ICLR 2017 paper by Hakan Inan, Khashayar Khosravi, Richard Socher, presented by Waleed. The paper presents some tricks for training better language models. It introduces a modified loss function for language modeling, where producing a word that is similar to the target word is not penalized as much as producing a word that is very different to the target (I've seen this in other places, e.g., image classification, but not in language modeling). They also give theoretical and empirical justification for tying input and output embeddings. https://www.semanticscholar.org/paper/Tying-Word-Vectors-and-Word-Classifiers-A-Loss-Fra-Inan-Khosravi/424aef7340ee618132cc3314669400e23ad910ba
Hello and welcome to the NLP highlights podcast where we talk about interesting recent work in natural language processing.
This is Matt Gardner and Waleed Ammar, we are research scientists at the Allen Institute for Artificial Intelligence.
Today’s paper is titled Tying Word Vectors and Word Classifiers: A Loss Framework for Language Modeling. It was published at ICLR 2017 by Hakan Inan, Khashayar Khosravi at Stanford and Richard Socger at Salesforce. So the set up of this paper it’s a paper about language modeling. Language modeling is an important part of generation problems such as machine translation and summarization. It’s often formulated as a sequence tagging problem where the input is a sequence of words and the output at each position is a probability distribution over the possible next words in the vocabulary.
You said it’s often formulated that way. How else can you formulate this problem? So classic formulations of language modeling is just a probability, a conditional probability distribution. You’re trying to predict a word conditional on a few previous words. And one of the things that we currently do, like a standard way to do this now is to use a sequence2sequence model to represent this problem where the input at every position is a word and the corresponding at the same position, your predicting the following word. So it’s like more, it’s a specific formulation of this more general condition distribution.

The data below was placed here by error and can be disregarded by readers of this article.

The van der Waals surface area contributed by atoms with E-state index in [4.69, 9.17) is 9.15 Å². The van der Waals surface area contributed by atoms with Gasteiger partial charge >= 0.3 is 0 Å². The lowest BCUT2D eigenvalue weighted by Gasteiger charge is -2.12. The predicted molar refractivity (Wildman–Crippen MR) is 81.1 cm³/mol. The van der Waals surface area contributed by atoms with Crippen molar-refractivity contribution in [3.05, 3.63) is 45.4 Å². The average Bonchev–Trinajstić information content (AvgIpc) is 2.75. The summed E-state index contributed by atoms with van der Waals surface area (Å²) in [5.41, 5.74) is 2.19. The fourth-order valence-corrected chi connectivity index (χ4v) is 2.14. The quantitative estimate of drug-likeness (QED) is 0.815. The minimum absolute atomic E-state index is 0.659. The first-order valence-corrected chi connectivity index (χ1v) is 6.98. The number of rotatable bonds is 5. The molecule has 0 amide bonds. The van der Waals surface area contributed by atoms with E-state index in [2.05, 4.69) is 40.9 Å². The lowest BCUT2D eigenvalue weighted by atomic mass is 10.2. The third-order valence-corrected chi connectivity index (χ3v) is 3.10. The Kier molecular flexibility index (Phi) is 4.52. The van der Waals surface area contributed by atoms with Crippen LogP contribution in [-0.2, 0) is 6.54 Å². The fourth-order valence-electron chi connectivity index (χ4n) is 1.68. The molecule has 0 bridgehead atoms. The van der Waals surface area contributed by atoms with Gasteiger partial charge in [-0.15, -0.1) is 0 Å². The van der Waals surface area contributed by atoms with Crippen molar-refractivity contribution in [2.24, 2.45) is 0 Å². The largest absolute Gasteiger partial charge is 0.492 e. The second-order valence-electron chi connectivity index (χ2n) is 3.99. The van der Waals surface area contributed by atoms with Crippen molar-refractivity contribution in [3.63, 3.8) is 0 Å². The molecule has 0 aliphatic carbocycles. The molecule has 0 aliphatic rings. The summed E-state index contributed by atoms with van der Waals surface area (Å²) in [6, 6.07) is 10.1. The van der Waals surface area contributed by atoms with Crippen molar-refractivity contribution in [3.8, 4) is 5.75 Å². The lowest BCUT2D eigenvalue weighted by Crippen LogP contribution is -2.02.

Right. So it’s not that this is some new formulation it’s just a new way to view the standard language modeling task, right? You instead of thinking about this in terms of probability distribution of your next word, given some context, you can think about this as a sequence tagging problem and it’s actually the same task, right?
It is. Yeah. And it’s like, I wouldn’t say it’s a new thing. So the paper is not proposing this formulation but is building on it. So if we’re using a neural network to do this task, the output layer at each position, is going to be a dense layer with sofmax nonlinearity. So every dimension in this output vector corresponds to a particular word that we might want to predict. And we can think of the weights connected to that dimension in the output layer as an embedding of the word. So I will be referring to these weights connected to a particular word at the output layer as the output embedding to distinguish them from the embeddings that we use to represent the input words. So in the standard formulation of this problem this output word embeddings are completely independent of each other and also independent of the embeddings used as input to the neural network.